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Can You Use Any Charger With Any Mobile Phone, Notebook, Camera, or Tablet? 

Every mobile phone, notebook, and tablet appear to come with their own charger.  If you’re like me, you have probably compiled a number of chargers over the years.  So the question becomes: is it safe to use a charger with your phone, notebook, camera, or tablet computer that is not the original manufacturer’s charger which came with the device?

Types of Chargers

In this guide, we will focus on three types of chargers: notebook chargers, micro USB chargers (these are used with phones, tablets, and cameras), and Apple Lightning Connectors.  Although some devices have chargers with a slightly different head or charging cable, these are the most frequent.

Laptop chargers are fairly specific to the device they come with.  However, there may be some generic chargers that boast the ability to be interchanged between laptops.  This always requires changing of the charger”head” and might not be the best charging amperage or voltage to your device.

Micro USBs are designed to be interchangeable, and are standard in most smartphones, Android devices, and tablets.  Micro USB chargers typically have the exact same voltage, but may draw various amps.  I’ll explain this further later and how to know whether the charger is safe to use (based on its recorded amps and voltage).

For older devices using a 30-pin charge interface, a connector can be used to charge with the Lightning Connector.

The Plugs Must Be The Same

For a charger to be used on another device, it’s important that the plug  of the charger (the”head”) fit snugly to the charging port of the device.  Micro USBs are the same across the board so far as charging heads, whilst laptop chargers are often specific to both make and model.  However, the plug fitting firmly is only 1 part of the equation.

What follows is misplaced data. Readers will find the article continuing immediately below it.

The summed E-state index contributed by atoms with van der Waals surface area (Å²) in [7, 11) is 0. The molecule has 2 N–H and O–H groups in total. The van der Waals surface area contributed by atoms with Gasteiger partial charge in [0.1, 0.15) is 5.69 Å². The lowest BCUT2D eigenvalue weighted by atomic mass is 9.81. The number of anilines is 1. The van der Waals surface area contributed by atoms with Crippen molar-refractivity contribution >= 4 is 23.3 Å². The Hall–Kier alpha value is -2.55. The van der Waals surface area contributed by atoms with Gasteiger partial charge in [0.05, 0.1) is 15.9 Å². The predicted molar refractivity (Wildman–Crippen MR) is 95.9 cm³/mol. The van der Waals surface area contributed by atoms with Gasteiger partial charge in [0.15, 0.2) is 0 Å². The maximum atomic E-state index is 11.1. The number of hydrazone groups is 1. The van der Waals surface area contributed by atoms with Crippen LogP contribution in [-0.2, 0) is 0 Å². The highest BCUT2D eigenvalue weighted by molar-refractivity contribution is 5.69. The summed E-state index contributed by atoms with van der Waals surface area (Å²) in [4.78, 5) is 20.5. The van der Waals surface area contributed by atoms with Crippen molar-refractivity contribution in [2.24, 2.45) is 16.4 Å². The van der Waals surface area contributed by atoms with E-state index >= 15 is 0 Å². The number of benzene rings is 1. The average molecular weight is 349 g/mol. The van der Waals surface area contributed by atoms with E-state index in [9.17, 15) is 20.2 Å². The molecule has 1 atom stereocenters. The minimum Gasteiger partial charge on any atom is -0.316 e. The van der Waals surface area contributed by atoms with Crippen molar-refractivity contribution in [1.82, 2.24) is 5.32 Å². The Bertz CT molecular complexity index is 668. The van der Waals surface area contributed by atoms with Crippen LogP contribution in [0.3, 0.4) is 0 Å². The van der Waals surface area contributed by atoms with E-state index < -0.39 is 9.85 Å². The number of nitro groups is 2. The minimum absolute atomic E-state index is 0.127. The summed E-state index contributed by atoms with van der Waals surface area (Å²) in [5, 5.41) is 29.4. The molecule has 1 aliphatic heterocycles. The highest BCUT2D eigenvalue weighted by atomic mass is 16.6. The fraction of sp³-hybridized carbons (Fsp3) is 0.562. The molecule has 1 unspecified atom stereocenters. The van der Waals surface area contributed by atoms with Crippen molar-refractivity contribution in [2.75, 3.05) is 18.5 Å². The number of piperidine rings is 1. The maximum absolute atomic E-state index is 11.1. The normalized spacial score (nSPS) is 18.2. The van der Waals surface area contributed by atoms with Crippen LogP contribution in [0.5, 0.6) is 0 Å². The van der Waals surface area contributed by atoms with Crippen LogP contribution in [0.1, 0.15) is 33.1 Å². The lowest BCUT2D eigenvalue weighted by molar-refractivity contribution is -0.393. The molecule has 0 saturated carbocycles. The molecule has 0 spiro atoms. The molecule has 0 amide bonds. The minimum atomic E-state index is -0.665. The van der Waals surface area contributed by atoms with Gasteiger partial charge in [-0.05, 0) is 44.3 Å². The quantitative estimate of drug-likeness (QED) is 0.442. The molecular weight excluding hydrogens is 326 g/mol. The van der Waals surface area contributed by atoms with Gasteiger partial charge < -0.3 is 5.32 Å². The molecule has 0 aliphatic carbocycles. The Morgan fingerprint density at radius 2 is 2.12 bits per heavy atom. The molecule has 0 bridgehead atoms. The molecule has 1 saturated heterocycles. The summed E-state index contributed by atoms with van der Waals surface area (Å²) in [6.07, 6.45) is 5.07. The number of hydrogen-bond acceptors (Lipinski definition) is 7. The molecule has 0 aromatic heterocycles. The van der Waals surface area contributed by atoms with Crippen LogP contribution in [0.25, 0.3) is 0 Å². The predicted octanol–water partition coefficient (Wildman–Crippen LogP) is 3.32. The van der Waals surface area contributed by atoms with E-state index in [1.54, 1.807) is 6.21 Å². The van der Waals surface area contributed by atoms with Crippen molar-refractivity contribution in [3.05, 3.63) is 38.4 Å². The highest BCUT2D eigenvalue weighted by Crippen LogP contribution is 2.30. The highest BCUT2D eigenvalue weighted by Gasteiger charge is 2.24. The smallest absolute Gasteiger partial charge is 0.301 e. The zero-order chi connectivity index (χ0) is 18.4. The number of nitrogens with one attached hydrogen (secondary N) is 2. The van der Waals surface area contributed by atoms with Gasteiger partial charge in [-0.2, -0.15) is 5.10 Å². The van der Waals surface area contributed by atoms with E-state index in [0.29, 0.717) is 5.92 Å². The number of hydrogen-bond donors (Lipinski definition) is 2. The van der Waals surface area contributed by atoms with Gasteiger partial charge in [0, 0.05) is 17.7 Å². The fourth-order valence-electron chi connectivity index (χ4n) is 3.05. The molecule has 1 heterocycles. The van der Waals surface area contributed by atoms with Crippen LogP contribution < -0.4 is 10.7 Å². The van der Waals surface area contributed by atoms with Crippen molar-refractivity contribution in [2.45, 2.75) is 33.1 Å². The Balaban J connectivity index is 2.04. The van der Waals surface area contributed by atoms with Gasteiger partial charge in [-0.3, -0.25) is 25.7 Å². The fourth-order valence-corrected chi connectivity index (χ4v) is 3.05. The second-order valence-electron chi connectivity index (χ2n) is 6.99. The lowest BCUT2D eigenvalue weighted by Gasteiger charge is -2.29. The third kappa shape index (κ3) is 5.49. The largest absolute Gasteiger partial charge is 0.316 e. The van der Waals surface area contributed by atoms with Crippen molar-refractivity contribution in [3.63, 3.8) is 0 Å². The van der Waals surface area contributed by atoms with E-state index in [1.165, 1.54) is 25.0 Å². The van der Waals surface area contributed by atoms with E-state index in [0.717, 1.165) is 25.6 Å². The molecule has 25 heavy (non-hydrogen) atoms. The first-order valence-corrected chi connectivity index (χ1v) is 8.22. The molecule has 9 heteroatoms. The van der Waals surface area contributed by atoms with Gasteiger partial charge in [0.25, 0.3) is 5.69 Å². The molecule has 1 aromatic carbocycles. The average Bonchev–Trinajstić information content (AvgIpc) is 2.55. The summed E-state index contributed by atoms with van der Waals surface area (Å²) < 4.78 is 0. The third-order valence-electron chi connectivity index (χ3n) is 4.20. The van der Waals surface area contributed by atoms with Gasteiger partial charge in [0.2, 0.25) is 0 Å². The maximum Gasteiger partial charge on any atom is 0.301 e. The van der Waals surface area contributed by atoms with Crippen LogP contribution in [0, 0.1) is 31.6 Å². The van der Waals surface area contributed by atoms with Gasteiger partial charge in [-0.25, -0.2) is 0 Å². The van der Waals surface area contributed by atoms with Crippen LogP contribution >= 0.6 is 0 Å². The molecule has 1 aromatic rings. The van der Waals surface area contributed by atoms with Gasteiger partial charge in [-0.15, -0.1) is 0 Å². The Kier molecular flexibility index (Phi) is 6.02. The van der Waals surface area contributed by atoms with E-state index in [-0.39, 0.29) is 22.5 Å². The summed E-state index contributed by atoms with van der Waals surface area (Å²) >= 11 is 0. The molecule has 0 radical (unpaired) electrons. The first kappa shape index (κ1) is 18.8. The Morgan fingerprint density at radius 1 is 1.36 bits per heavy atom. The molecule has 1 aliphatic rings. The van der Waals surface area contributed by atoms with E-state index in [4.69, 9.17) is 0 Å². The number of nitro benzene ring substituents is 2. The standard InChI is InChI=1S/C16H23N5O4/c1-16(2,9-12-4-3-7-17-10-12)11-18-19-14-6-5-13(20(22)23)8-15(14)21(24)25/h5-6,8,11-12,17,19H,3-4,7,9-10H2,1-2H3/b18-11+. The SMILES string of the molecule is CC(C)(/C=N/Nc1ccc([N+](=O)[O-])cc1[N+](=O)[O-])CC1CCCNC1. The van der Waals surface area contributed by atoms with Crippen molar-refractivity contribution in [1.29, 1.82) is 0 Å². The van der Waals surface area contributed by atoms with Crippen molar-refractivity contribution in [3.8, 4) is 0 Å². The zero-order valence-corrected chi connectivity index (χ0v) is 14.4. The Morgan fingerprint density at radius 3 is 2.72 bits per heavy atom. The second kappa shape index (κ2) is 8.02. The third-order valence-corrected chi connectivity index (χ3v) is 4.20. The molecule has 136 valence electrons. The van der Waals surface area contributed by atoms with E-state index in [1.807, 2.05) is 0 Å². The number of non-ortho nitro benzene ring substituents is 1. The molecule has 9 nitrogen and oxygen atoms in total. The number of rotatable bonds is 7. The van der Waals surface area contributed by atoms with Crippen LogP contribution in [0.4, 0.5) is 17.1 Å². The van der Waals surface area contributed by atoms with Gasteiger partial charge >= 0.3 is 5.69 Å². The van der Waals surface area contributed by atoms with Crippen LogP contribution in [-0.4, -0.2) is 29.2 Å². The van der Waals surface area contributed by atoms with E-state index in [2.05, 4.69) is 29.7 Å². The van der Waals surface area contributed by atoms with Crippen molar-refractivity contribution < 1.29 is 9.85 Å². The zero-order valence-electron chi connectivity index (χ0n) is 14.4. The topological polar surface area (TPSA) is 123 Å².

Determined by the power brick of the charger you’ll get a label with the charger’s voltage (V) and amperage (A).  For other types of chargers, like a smartphone charger, this information is usually located at the bottom of the charger, in which it would meet up with the wall.  For the device you’re trying to control, the voltage and amperage required will be seen on the battery that came with the device or on the company’s website.

Voltage is how much power the charger will draw in the device, or how much is being”pushed” into the device by the charger.  A phone will usually pull up to approximately 5V, while a laptop can pull up to 25V.  A charger must equal the voltage needed by the device.  This is important: drawing too high a voltage could short out the device and possibly even start a fire, while too low a voltage will fail to charge the battery.

Amperage is how fast power is”pulled” into the device, or how much electricity is used by the device.  The amount of volts will never change, but the quantity of amps that the system pulls may change based on how hard the unit is working.  The number that you find on the battery that came with your device will be the max amount of amps which may be pulled by the device.  If a device is paired with a charger which can’t support the amp necessity, it may burn out the power source and kill the apparatus.

So if you have a modern USB device (smart phone, tablet, or camera) you can plug into a high-amperage USB port and enjoy faster charging (so long as the voltage is equivalent ).  *Website Note: if you have an older device, it may not work with USB ports that use the new Battery Charging Specification.

If The Micro USB  Charger’s Voltage Is Not 5v…

Some devices might have their voltage listed using a plus/minus on it like that: 5v +- 5%.  If this is true, you may use a charger rated at 4.75 to 5.25v because that rating is telling you is that the apparatus can take 5v minus 5% of 5v = 4.75 volts  OR  5v plus 5% of 5v = 5.25 volts.  This means anything between 4.75 t0 5.25v is safe to use (so long as the amperage of the charger is equal to or higher than the device’s listed amperage).

An interesting point to note is all chargers provide a higher voltage than the batteries that they charge.  That’s pretty much how they operate.  There needs to be a voltage differential to produce the necessary current flow in the proper direction to charge the battery.  If you look at your car, it has a 12V battery, but typical alternators provide 13.8 to 14.4V charging voltage to the battery.

Stay Away From Cheap Knockoff Chargers

The issue with knockoffs, particularly cheap knockoffs, is that they often don’t support the energy requirements of the apparatus, or are not built to keep a steady flow securely.  This can cause damage to the device but can also pose a safety/fire hazard. Overall, it’s best to stick with the charger designed for the device you’re using.

Now You Know How To Safely & Effectively Swap Chargers

I hope this article was able to help you.  Now you know how to safely and effectively use a charger that did not come with your smart phone, notebook, camera, tabletcomputer, or other apparatus.  Be certain to follow exactly what we said and you should be ready to go!